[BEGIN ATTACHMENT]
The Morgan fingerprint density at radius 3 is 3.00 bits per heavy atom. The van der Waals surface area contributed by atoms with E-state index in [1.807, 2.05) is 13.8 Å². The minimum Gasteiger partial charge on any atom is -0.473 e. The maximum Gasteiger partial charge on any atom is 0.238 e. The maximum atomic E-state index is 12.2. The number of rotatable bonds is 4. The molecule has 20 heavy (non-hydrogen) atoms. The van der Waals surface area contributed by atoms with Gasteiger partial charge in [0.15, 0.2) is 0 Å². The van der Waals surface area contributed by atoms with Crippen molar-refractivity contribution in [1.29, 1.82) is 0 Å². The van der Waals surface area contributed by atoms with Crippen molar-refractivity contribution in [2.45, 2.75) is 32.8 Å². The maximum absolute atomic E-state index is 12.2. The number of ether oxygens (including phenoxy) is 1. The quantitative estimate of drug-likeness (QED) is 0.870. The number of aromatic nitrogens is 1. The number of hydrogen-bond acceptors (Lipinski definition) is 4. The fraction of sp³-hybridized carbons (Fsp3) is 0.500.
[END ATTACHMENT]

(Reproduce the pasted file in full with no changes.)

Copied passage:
The Morgan fingerprint density at radius 3 is 3.00 bits per heavy atom. The van der Waals surface area contributed by atoms with E-state index in [1.807, 2.05) is 13.8 Å². The minimum Gasteiger partial charge on any atom is -0.473 e. The maximum Gasteiger partial charge on any atom is 0.238 e. The maximum atomic E-state index is 12.2. The number of rotatable bonds is 4. The molecule has 20 heavy (non-hydrogen) atoms. The van der Waals surface area contributed by atoms with Gasteiger partial charge in [0.15, 0.2) is 0 Å². The van der Waals surface area contributed by atoms with Crippen molar-refractivity contribution in [1.29, 1.82) is 0 Å². The van der Waals surface area contributed by atoms with Crippen molar-refractivity contribution in [2.45, 2.75) is 32.8 Å². The maximum absolute atomic E-state index is 12.2. The number of ether oxygens (including phenoxy) is 1. The quantitative estimate of drug-likeness (QED) is 0.870. The number of aromatic nitrogens is 1. The number of hydrogen-bond acceptors (Lipinski definition) is 4. The fraction of sp³-hybridized carbons (Fsp3) is 0.500.